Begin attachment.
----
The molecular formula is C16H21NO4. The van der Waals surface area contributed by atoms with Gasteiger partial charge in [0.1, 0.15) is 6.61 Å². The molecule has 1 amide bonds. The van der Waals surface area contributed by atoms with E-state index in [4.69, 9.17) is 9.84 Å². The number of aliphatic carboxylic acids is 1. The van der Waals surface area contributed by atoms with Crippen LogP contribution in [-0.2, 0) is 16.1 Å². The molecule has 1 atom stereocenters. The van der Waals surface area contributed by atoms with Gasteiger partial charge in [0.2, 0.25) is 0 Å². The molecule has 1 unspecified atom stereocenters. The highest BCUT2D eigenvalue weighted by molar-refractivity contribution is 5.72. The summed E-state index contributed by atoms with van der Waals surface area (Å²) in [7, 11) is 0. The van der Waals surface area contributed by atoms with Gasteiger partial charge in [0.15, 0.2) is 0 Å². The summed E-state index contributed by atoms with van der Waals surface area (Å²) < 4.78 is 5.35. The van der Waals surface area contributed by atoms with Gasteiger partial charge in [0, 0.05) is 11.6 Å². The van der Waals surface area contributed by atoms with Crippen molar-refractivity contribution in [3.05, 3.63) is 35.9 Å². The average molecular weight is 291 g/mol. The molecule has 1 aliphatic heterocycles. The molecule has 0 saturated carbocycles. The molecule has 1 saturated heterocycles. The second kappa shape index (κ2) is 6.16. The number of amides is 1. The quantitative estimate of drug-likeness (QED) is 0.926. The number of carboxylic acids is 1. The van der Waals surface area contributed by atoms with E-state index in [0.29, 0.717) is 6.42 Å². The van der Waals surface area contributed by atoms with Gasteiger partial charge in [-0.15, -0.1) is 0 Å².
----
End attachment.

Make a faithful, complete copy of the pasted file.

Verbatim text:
The molecular formula is C16H21NO4. The van der Waals surface area contributed by atoms with Gasteiger partial charge in [0.1, 0.15) is 6.61 Å². The molecule has 1 amide bonds. The van der Waals surface area contributed by atoms with E-state index in [4.69, 9.17) is 9.84 Å². The number of aliphatic carboxylic acids is 1. The van der Waals surface area contributed by atoms with Crippen LogP contribution in [-0.2, 0) is 16.1 Å². The molecule has 1 atom stereocenters. The van der Waals surface area contributed by atoms with Gasteiger partial charge in [0.2, 0.25) is 0 Å². The molecule has 1 unspecified atom stereocenters. The highest BCUT2D eigenvalue weighted by molar-refractivity contribution is 5.72. The summed E-state index contributed by atoms with van der Waals surface area (Å²) in [7, 11) is 0. The van der Waals surface area contributed by atoms with Gasteiger partial charge in [0.15, 0.2) is 0 Å². The summed E-state index contributed by atoms with van der Waals surface area (Å²) < 4.78 is 5.35. The van der Waals surface area contributed by atoms with Gasteiger partial charge in [0, 0.05) is 11.6 Å². The van der Waals surface area contributed by atoms with Crippen molar-refractivity contribution in [3.05, 3.63) is 35.9 Å². The average molecular weight is 291 g/mol. The molecule has 1 aliphatic heterocycles. The molecule has 0 saturated carbocycles. The molecule has 1 saturated heterocycles. The second kappa shape index (κ2) is 6.16. The number of amides is 1. The quantitative estimate of drug-likeness (QED) is 0.926. The number of carboxylic acids is 1. The van der Waals surface area contributed by atoms with E-state index in [0.29, 0.717) is 6.42 Å². The van der Waals surface area contributed by atoms with Gasteiger partial charge in [-0.15, -0.1) is 0 Å².